Wednesday, September 27, 2023
Monday, September 25, 2023
|Melody A, Betts as Evillene (center)|
in the revival of The Wiz, headed for Broadway.
Credit: Jeremy Daniel
Sunday, September 24, 2023
Two recent weekend fragments.
|Harriet Tubman's house|
in Auburn, NY
Auburn, NY: Harriet Tubman's House. Our guide spoke for an hour on Harriet's life, explaining the movie was 75 percent accurate. Then we saw the actual house, but did not go inside because there was nothing in it. However, a second house on the property where Harriet ran a home for elderly people was resorted with furnishings of the era so we could go in.
|At the It's a Wonderful Life Museum|
in Seneca Falls, NY
Friday, September 22, 2023
Loh is the author of The Madwoman in the Volvo: My Year of Raging Hormones, selected by the New York Times' 100 Most Notable Books. Her previous book Mother on Fire is based on her solo theater piece about the Los Angeles school system. Her other solo shows include Aliens in America, Bad Sex with Bud Kemp, Sugar Plum Fairy, and I Worry.
Tuesday, September 19, 2023
|Daphne Rubin-Vega and |
Tim Daly will star in
The Night of the Iguana.
“The Night of the Iguana poses critical questions of faith and identity that are particularly relevant today as we navigate a paradoxically divided yet open world,” Lichty, executive director of La Femme, said in a statement. “Tennessee offers an answer by writing an epic that he described as ‘a play about love in its purest terms.'”
Iguana opened on Broadway in 1961 with Bette Davis, Margaret Leighton (Tony Award for Best Actress), and Patrick O'Neal, and won the New York Drama Critics Circle Award for Best Play. The drama focuses on a defrocked priest at the end of his spiritual rope who has crash-landed at a rundown tourist spot in Acapulco, Mexico. There he encounters the lusty, widowed hotel owner, a traveling artist and her 92-year-old grandfather. John Huston's film version was released in 1964 with Richard Burton, Ava Gardner, Deborah Kerr, Sue Lyon, and Grayson Hall (Oscar nomination).
Saturday, September 16, 2023
(Read on my I-phone on the Libby app) Still continuing the Vonnegut reading jag. This collection of previously unpublished stories is a fast, fun read. Like the pieces in Bagombo Snuff Box, they were written early in Vonnegut's career to sell to popular publication like Colliers, The Saturday Evening Post, and Ladies' Home Journal for casual entertainment in the days before mass media eliminated reading time. This group, the second posthumous collection following Look at the Birdie, has only two segments featuring elements of fantasy--Jenny, about a lonely traveling appliance salesman and his relationship with human-like refrigerator and The Epizootic, concerning an epidemic of suicide among young male breadwinners. The rest are neat little moral lessons with O. Henry ironic endings. They all have charm, but not the dark stinging wit which mark Vonnegut's novels. All the characters are sharply drawn in clear, quick strokes. I enjoyed the title story about a Scrooge-like newspaper editor forced to judge a Christmas light display contest. That one and the rest of the stories have relatively simple premises. A young war widow, ironically named Ruth, confronts her domineering mother-in-law. A model train enthusiast neglects his wife. Another widow develops a passionate fantasy life with a pen pal. Dave Eggers in the forward calls them mousetrap stories where the author traps the reader into a moral conclusion, as opposed to modern short stories which are more like photo-realism. Both genres have their place and can give pleasure.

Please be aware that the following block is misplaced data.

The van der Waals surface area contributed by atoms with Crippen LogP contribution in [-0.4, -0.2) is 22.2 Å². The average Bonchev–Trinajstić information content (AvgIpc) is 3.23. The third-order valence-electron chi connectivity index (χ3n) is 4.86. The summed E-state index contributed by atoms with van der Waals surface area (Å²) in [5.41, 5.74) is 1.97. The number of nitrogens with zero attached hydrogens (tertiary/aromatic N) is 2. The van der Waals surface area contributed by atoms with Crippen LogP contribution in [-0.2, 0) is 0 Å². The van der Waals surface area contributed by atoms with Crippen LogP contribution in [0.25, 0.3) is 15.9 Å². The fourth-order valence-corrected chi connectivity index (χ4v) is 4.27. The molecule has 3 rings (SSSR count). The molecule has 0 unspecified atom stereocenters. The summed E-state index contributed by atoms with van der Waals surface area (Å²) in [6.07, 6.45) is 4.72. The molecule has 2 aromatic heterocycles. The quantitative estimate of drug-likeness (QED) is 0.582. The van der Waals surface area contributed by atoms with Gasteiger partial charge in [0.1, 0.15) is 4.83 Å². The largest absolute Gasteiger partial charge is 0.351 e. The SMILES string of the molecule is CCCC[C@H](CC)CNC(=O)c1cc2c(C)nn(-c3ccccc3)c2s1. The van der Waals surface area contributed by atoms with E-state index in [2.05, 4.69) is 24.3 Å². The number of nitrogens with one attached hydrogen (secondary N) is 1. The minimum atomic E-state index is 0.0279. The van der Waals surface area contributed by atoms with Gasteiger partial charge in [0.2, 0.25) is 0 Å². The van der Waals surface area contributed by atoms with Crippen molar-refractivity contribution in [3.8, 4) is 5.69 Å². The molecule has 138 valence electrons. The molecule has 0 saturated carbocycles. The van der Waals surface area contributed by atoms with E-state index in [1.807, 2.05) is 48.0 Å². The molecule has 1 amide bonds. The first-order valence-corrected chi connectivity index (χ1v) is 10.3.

The only thing that bothered me about this volume is this: Does "unpublished" mean these stories were not published anywhere before, not even in magazines? There is no page listing where they might have originally appeared as there was in Bagombo which is subtitled "uncollected" as opposed to "unpublished."
Thursday, September 14, 2023
|Nicol Williamson and George C. Scott in|
Uncle Vanya (1973)
|Heidi Schreck in her play|
What the Constitution Means to Me.
Credit: Joan Marcus
starring David Cromer, Marin Ireland, Bill Irwin, and Will Brill played in a Manhattan loft for audiences of 40 this past summer and received rave reviews. Jay O. Sanders won a Drama Desk Award for playing the title tole in a 2018 production. Previous Broadway stagings have starred Derek Jacobi and Roger Rees (2000), Tom Courtney and James Fox (1995), Nicol Williamson, George C. Scott and Julie Christie (1973), and Ralph Richardson, Laurence Olivier and Margaret Leighton (1946). A film adaptation, Vanya on 42nd Street (1995), directed by Louis Malle, starred Wallace Shawn, Julianne Moore, Larry Pine, and Lynn Cohen.